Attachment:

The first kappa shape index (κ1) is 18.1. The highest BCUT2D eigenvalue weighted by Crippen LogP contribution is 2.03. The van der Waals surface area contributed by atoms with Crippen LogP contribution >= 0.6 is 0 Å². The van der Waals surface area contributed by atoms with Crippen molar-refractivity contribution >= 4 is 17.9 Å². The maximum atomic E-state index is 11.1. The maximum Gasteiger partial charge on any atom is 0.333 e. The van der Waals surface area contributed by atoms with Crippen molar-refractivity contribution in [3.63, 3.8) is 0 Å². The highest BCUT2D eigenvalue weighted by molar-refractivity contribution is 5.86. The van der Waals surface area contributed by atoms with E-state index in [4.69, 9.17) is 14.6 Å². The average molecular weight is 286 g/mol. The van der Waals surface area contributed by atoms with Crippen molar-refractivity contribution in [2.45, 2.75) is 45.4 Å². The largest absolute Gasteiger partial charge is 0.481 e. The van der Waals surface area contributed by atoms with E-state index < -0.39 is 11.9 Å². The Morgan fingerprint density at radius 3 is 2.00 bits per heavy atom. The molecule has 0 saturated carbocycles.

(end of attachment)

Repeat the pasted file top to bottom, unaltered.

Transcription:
The first kappa shape index (κ1) is 18.1. The highest BCUT2D eigenvalue weighted by Crippen LogP contribution is 2.03. The van der Waals surface area contributed by atoms with Crippen LogP contribution >= 0.6 is 0 Å². The van der Waals surface area contributed by atoms with Crippen molar-refractivity contribution >= 4 is 17.9 Å². The maximum atomic E-state index is 11.1. The maximum Gasteiger partial charge on any atom is 0.333 e. The van der Waals surface area contributed by atoms with Crippen molar-refractivity contribution in [3.63, 3.8) is 0 Å². The highest BCUT2D eigenvalue weighted by molar-refractivity contribution is 5.86. The van der Waals surface area contributed by atoms with E-state index in [4.69, 9.17) is 14.6 Å². The average molecular weight is 286 g/mol. The van der Waals surface area contributed by atoms with Crippen molar-refractivity contribution in [2.45, 2.75) is 45.4 Å². The largest absolute Gasteiger partial charge is 0.481 e. The van der Waals surface area contributed by atoms with E-state index < -0.39 is 11.9 Å². The Morgan fingerprint density at radius 3 is 2.00 bits per heavy atom. The molecule has 0 saturated carbocycles.